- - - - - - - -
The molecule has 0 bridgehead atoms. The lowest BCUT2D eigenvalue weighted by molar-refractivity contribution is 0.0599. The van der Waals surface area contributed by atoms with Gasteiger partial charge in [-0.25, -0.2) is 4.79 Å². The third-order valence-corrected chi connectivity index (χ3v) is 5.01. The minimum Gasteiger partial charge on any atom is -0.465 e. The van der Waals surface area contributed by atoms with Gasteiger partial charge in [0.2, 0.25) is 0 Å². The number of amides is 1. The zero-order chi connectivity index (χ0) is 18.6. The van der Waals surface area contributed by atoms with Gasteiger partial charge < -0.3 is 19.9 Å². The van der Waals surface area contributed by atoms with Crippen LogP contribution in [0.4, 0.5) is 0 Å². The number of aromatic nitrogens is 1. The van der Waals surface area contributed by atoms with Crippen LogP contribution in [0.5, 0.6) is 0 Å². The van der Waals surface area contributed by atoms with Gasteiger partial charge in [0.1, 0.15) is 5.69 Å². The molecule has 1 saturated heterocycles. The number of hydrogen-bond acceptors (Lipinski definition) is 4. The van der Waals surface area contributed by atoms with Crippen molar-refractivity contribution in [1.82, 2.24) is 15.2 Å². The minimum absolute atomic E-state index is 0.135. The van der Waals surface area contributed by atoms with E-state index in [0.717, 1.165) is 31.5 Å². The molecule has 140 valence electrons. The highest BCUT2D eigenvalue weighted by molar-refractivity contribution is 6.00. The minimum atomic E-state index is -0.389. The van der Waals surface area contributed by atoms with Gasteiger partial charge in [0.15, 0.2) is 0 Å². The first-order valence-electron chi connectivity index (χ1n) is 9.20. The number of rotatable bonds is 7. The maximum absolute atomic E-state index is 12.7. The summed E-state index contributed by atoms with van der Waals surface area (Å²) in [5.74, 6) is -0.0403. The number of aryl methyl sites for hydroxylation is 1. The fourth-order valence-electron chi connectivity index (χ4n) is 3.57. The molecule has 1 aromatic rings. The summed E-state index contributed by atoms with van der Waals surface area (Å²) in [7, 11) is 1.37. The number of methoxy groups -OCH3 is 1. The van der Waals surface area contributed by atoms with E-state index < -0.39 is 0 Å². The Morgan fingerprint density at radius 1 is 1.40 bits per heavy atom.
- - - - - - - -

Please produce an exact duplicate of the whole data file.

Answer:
The molecule has 0 bridgehead atoms. The lowest BCUT2D eigenvalue weighted by molar-refractivity contribution is 0.0599. The van der Waals surface area contributed by atoms with Gasteiger partial charge in [-0.25, -0.2) is 4.79 Å². The third-order valence-corrected chi connectivity index (χ3v) is 5.01. The minimum Gasteiger partial charge on any atom is -0.465 e. The van der Waals surface area contributed by atoms with Gasteiger partial charge in [0.2, 0.25) is 0 Å². The number of amides is 1. The zero-order chi connectivity index (χ0) is 18.6. The van der Waals surface area contributed by atoms with Gasteiger partial charge < -0.3 is 19.9 Å². The van der Waals surface area contributed by atoms with Crippen LogP contribution in [0.4, 0.5) is 0 Å². The number of aromatic nitrogens is 1. The van der Waals surface area contributed by atoms with Crippen LogP contribution in [0.5, 0.6) is 0 Å². The van der Waals surface area contributed by atoms with Gasteiger partial charge in [0.1, 0.15) is 5.69 Å². The molecule has 1 saturated heterocycles. The number of hydrogen-bond acceptors (Lipinski definition) is 4. The van der Waals surface area contributed by atoms with Crippen molar-refractivity contribution in [1.82, 2.24) is 15.2 Å². The minimum absolute atomic E-state index is 0.135. The van der Waals surface area contributed by atoms with E-state index in [0.717, 1.165) is 31.5 Å². The molecule has 140 valence electrons. The highest BCUT2D eigenvalue weighted by molar-refractivity contribution is 6.00. The minimum atomic E-state index is -0.389. The van der Waals surface area contributed by atoms with Gasteiger partial charge in [0.15, 0.2) is 0 Å². The first-order valence-electron chi connectivity index (χ1n) is 9.20. The number of rotatable bonds is 7. The maximum absolute atomic E-state index is 12.7. The summed E-state index contributed by atoms with van der Waals surface area (Å²) in [5.74, 6) is -0.0403. The number of aryl methyl sites for hydroxylation is 1. The fourth-order valence-electron chi connectivity index (χ4n) is 3.57. The molecule has 1 aromatic rings. The summed E-state index contributed by atoms with van der Waals surface area (Å²) in [7, 11) is 1.37. The number of methoxy groups -OCH3 is 1. The van der Waals surface area contributed by atoms with E-state index < -0.39 is 0 Å². The Morgan fingerprint density at radius 1 is 1.40 bits per heavy atom.